Making Video Image Fire Detection A Viable Protection Solution
Video image fire detection has had its skeptics: initial challenges with the technology in conjunction with ambitious claims for use and less-than-optimal installations got the systems off to a rough start. But a well-thought-out plan and implementation strategy makes this technology a viable option for numerous applications, writes Rick Jeffress, Fike.
In the early days of video image fire detection, manufacturers new to the technology and installers with limited application experience caused numerous cases of poor results. Video image detection manufacturers looking to gain revenue and pay for their investments and sales persons promoting the systems tended to oversell the technology (some still do) as a detection method for every hazard. The results were, in many cases, misapplied technology or inexperience in configuration, resulting in high false alarm rate or reduced detection capability.
These negative experiences caused equipment distributors, their sales people, end users and many in the fire protection industry to distrust the technology. We admit to a steep learning curve in determining effects of sunlight, shadows and movement in the camera’s view. However we had confidence that the technology, applied correctly, could provide very early detection for many challenging and important applications.
Video image detection is true 3D volume detection because the detection potential extends from the camera lens to as far as the camera can see and anywhere in its field of view. Third-party testing has documented that VID outperforms spot and aspiration smoke detection technologies repeatedly in high ceiling applications, and available settings allow flexibility with flame detection as well. With years of experimentation with detection settings in numerous applications and environments, we have developed a strategy that has proven, in systems as large as 600 cameras, to allow repeatable, successful results.
In the most basic sense, video analytics’ algorithms for smoke detection monitor the image for movement of light patterns relative to a stable background. If the movement is consistent with known smoke movement patterns, and preset alarm zone, sensitivity and time-delay thresholds are met, then an alarm is generated. For flame detection, the analytics are monitoring the same stable background and looking for groups of pixels indicating slow changing brightness accompanied by known dynamic flicker signatures.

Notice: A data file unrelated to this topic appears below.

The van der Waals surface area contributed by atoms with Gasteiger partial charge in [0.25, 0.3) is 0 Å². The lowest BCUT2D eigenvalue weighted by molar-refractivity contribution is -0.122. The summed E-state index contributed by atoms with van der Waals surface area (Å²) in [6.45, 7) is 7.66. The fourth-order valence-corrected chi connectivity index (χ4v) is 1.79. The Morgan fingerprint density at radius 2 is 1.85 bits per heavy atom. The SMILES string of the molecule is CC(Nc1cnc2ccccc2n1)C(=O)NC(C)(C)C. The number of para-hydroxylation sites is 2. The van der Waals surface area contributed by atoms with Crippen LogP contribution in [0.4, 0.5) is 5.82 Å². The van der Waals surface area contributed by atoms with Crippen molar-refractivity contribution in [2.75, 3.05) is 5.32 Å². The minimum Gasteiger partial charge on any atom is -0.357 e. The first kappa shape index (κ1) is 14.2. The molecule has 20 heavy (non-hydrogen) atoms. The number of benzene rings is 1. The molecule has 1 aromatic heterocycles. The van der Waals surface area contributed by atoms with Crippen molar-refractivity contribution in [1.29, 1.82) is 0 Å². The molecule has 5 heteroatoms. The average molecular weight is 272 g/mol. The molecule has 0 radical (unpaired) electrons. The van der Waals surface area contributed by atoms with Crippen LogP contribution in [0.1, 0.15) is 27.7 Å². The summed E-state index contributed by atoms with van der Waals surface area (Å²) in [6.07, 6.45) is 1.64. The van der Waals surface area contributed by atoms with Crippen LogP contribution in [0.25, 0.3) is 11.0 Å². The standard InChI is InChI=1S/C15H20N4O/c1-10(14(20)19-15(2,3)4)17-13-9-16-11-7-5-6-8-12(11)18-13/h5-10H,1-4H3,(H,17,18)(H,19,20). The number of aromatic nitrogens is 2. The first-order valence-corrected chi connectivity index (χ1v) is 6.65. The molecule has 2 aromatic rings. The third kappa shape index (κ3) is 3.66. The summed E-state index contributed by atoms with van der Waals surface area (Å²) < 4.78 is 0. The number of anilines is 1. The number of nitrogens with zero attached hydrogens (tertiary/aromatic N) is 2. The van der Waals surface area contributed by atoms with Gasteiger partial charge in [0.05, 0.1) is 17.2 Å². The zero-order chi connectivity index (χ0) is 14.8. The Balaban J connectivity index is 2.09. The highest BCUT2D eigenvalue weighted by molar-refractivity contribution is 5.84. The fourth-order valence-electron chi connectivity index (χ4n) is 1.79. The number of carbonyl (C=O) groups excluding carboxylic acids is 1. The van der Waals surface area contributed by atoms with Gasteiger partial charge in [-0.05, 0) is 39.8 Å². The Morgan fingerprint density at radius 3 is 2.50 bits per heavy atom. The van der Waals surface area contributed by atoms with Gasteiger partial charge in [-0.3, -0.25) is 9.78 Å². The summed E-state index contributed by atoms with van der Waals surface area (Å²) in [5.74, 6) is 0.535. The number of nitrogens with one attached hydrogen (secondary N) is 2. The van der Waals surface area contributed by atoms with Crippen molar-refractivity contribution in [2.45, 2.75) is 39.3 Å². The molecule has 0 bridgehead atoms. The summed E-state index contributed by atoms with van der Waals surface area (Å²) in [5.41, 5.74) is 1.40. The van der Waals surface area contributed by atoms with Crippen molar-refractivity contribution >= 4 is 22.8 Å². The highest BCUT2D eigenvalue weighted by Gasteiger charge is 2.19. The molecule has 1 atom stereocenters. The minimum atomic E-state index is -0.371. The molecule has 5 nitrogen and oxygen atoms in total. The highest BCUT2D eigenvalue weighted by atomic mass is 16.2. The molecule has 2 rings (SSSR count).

Our original opinion was that video image detection was going to be useful only in specialized applications. However as we have gained experience with various applications and mastered the use of flexible detection settings, we have successfully applied the technology in varied hazards, from light hazard airport catering facilities to power plants, aircraft hangars and outdoor chemical processing.
An example of configuration flexibility is the ability to set specific areas within the camera view as alarm zones; the analytics monitor and track the camera view and, when smoke breaks the plane into the alarm zone, an alarm is generated. Alarms zones allow us to specifically target areas for alarm. This strategy can also be used in aircraft hangars or outdoor chemical processing with flame detection by targeting specific areas of possible flame, while monitoring – but not alarming – in areas with false alarm potential. Time delays, alarm verification and sensitivity setting are also available and, used together, allow limitless possible configurations to avoid false alarms and increase detection capabilities.
There are two primary standards for approval of video image detection devices. UL 268B – Outline for Investigation for Video Image Smoke Detectors uses the existing applicable US requirements in UL 268 Standard for Smoke Detectors for Fire Alarm Systems, and incorporates additional requirements for the evaluation of video image smoke detectors. FM 3232 – Approval Standard for Video Image Fire Detectors for Automatic Fire Alarm Signaling covers both flame and smoke detection requirements of a video image fire detector as a combination video image smoke and flame detector.
Map for Success